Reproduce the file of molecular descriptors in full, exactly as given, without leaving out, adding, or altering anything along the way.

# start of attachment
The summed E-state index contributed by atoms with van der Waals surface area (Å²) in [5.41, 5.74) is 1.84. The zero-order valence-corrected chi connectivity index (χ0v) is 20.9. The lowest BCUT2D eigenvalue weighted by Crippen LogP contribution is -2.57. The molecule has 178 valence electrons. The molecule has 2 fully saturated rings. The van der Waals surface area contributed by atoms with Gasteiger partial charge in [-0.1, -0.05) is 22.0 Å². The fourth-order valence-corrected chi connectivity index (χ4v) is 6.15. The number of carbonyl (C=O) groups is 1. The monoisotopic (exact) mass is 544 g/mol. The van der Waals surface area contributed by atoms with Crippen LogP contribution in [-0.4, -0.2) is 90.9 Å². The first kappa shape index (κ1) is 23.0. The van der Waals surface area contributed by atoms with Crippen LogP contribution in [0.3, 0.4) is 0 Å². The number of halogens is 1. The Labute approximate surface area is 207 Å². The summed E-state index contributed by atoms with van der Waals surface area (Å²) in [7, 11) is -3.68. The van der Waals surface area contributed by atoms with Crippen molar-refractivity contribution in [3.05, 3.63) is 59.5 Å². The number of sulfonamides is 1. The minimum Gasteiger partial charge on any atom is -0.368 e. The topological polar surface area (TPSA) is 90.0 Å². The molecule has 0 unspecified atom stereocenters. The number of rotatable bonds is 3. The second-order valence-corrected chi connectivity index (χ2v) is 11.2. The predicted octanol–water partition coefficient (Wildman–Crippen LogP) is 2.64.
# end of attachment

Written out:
The summed E-state index contributed by atoms with van der Waals surface area (Å²) in [5.41, 5.74) is 1.84. The zero-order valence-corrected chi connectivity index (χ0v) is 20.9. The lowest BCUT2D eigenvalue weighted by Crippen LogP contribution is -2.57. The molecule has 178 valence electrons. The molecule has 2 fully saturated rings. The van der Waals surface area contributed by atoms with Gasteiger partial charge in [-0.1, -0.05) is 22.0 Å². The fourth-order valence-corrected chi connectivity index (χ4v) is 6.15. The number of carbonyl (C=O) groups is 1. The monoisotopic (exact) mass is 544 g/mol. The van der Waals surface area contributed by atoms with Crippen LogP contribution in [-0.4, -0.2) is 90.9 Å². The first kappa shape index (κ1) is 23.0. The van der Waals surface area contributed by atoms with Crippen LogP contribution in [0.3, 0.4) is 0 Å². The number of halogens is 1. The Labute approximate surface area is 207 Å². The summed E-state index contributed by atoms with van der Waals surface area (Å²) in [7, 11) is -3.68. The van der Waals surface area contributed by atoms with Crippen molar-refractivity contribution in [3.05, 3.63) is 59.5 Å². The number of sulfonamides is 1. The minimum Gasteiger partial charge on any atom is -0.368 e. The topological polar surface area (TPSA) is 90.0 Å². The molecule has 0 unspecified atom stereocenters. The number of rotatable bonds is 3. The second-order valence-corrected chi connectivity index (χ2v) is 11.2. The predicted octanol–water partition coefficient (Wildman–Crippen LogP) is 2.64.